From Neurosis to Gnosis : Resolving the Virgo/Pisces Polarity

by Kit Walker


This month our exploration in non-dual astrology continues with a look at the Virgo/Pisces polarity. We are now having the full moon in Pisces (with the Sun in Virgo), conjunct Neptune in Pisces (the ruler of Pisces is Neptune), but we will be dealing with this polarity a lot in the coming months because Jupiter has also recently entered Virgo and will be there for around a year, opposing first Neptune and then Chiron, both in Pisces.

Last month we looked at the Aquarius Leo polarity and saw how perhaps this polarity is about the process of attention, and its connection to the heart. So now we take it a step further, where we activate the substance of awareness in the body’s circuitry. Mercury is the ruler of Virgo (as well as Gemini), and in Virgo, Mercury is turned inward, much like the quality of Mercury retrograde. It rules the nervous system, and also the intestines, which are responsible for absorbing the nutrients from food. So the Virgo process has to do with our ability to metabolize and digest our experience.

Virgo’s Mercury is an introspective one. The mirror of Mercury is turned towards ourselves, for the process of self inquiry, and self-reflection. The creative output of Leo is put under the microscope, as Virgo deals with minute details. The self-critic is activated. The useful is sorted from the useless. It is the time of harvest, when the wheat and the chaff are separated. And it is preparation for the transition to the world of relationship (Libra), and selfhood (Aries).

Mercury is the alchemical substance in Virgo. The Virgo process involves sealing the alchemical vessel, so that heat and pressure can build inside the vessel of the soul. The way to seal the vessel is to not project. The temptation of un-evolved Virgo is judgement, to project our own shortcomings onto others. But when the alchemical vessel is sealed, hermetically (Hermes is Mercury), then we always turn the mirror back on ourselves. Any projection is simply an energy leak in the cauldron of the psyche. Thus, in the heat generated, the creative envisioning mind is developed, the power of dreaming in full awareness.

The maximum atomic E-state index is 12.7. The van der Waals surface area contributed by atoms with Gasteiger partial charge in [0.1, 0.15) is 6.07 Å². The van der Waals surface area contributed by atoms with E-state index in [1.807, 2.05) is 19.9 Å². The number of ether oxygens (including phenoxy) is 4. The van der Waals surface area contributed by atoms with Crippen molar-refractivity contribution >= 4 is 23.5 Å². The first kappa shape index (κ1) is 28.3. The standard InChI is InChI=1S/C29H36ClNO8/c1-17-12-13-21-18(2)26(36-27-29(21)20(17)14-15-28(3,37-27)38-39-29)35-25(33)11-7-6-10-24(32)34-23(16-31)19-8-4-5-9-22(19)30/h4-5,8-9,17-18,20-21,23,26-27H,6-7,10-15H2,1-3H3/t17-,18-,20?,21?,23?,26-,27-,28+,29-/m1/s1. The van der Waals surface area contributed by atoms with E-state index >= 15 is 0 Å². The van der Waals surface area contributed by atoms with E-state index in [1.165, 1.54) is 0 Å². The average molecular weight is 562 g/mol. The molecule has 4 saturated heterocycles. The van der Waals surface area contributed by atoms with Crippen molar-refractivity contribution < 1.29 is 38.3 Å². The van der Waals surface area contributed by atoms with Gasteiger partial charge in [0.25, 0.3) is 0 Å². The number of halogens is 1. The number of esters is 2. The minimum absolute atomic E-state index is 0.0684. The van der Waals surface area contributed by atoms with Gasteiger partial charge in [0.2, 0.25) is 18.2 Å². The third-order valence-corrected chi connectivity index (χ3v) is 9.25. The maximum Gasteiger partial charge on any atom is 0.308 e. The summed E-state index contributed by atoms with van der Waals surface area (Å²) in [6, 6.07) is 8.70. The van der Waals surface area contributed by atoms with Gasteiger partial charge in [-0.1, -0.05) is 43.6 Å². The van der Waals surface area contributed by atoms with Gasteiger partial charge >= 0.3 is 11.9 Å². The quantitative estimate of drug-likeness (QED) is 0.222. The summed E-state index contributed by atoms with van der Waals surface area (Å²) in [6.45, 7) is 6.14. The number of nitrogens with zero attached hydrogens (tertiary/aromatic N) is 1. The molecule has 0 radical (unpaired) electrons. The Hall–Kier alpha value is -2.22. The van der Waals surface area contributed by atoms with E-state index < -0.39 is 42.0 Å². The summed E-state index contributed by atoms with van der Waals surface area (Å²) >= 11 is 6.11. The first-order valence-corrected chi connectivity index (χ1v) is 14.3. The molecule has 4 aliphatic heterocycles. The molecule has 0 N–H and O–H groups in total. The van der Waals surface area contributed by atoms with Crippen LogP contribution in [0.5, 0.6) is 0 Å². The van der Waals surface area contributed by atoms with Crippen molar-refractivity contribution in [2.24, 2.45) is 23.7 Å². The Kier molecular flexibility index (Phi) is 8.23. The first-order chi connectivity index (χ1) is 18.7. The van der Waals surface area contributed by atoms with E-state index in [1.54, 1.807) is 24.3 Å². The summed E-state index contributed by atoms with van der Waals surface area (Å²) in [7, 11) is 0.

When Virgo and Pisces work together as one, we have discriminating awareness, or discriminating (Virgo) wisdom (Pisces), as the Tibetans would call it. This is when the critical mind works as the servant (Virgo) of the compassionate heart (Pisces). The true process of correction is activated, with the compassionate view (Pisces), and forgiveness. Criticism can be compassionate and constructive, without losing any of its impact.

In New Age circles these days there is a tendency to favor the Pisces end of things, which, without Virgo, tends to idealize, put on the rose colored glasses, and live in a fantasy world. So critical thinking, discriminating awareness, is often put down as “negative”. People tend to want to escape (Pisces) into “spiritual” things. When the Piscean escapism activates, the Virgo end degenerates into a kind of neurotic perfectionism, judgmental towards self and others, and depression from never being able to live up to ideals.